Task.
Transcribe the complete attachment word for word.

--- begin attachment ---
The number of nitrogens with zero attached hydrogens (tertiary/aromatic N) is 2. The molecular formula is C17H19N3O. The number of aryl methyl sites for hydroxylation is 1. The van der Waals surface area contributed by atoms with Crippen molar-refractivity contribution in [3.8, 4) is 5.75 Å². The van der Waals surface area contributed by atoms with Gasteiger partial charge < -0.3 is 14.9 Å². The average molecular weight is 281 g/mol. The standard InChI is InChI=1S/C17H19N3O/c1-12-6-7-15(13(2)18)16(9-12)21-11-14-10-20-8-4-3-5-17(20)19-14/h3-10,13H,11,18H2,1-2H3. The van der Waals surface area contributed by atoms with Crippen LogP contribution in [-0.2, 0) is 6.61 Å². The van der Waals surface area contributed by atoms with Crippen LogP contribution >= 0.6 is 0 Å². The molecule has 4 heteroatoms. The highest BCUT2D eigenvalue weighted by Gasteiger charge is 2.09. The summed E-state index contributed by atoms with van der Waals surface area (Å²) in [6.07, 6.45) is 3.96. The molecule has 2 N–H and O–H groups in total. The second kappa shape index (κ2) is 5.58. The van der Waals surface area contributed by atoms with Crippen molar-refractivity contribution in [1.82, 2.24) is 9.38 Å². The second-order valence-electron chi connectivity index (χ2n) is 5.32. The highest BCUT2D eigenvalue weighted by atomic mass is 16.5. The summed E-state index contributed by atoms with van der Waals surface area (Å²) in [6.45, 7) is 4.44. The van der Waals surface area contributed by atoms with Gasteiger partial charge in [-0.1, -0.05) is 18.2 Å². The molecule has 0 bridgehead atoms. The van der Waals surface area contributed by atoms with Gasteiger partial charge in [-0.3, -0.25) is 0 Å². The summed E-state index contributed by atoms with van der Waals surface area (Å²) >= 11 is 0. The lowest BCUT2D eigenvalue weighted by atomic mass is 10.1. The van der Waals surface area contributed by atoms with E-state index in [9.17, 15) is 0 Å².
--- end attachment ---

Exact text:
The number of nitrogens with zero attached hydrogens (tertiary/aromatic N) is 2. The molecular formula is C17H19N3O. The number of aryl methyl sites for hydroxylation is 1. The van der Waals surface area contributed by atoms with Crippen molar-refractivity contribution in [3.8, 4) is 5.75 Å². The van der Waals surface area contributed by atoms with Gasteiger partial charge < -0.3 is 14.9 Å². The average molecular weight is 281 g/mol. The standard InChI is InChI=1S/C17H19N3O/c1-12-6-7-15(13(2)18)16(9-12)21-11-14-10-20-8-4-3-5-17(20)19-14/h3-10,13H,11,18H2,1-2H3. The van der Waals surface area contributed by atoms with Crippen LogP contribution in [-0.2, 0) is 6.61 Å². The van der Waals surface area contributed by atoms with Crippen LogP contribution >= 0.6 is 0 Å². The molecule has 4 heteroatoms. The highest BCUT2D eigenvalue weighted by Gasteiger charge is 2.09. The summed E-state index contributed by atoms with van der Waals surface area (Å²) in [6.07, 6.45) is 3.96. The molecule has 2 N–H and O–H groups in total. The second kappa shape index (κ2) is 5.58. The van der Waals surface area contributed by atoms with Crippen molar-refractivity contribution in [1.82, 2.24) is 9.38 Å². The second-order valence-electron chi connectivity index (χ2n) is 5.32. The highest BCUT2D eigenvalue weighted by atomic mass is 16.5. The summed E-state index contributed by atoms with van der Waals surface area (Å²) in [6.45, 7) is 4.44. The van der Waals surface area contributed by atoms with Gasteiger partial charge in [-0.1, -0.05) is 18.2 Å². The molecule has 0 bridgehead atoms. The van der Waals surface area contributed by atoms with Gasteiger partial charge in [-0.3, -0.25) is 0 Å². The summed E-state index contributed by atoms with van der Waals surface area (Å²) >= 11 is 0. The lowest BCUT2D eigenvalue weighted by atomic mass is 10.1. The van der Waals surface area contributed by atoms with E-state index in [9.17, 15) is 0 Å².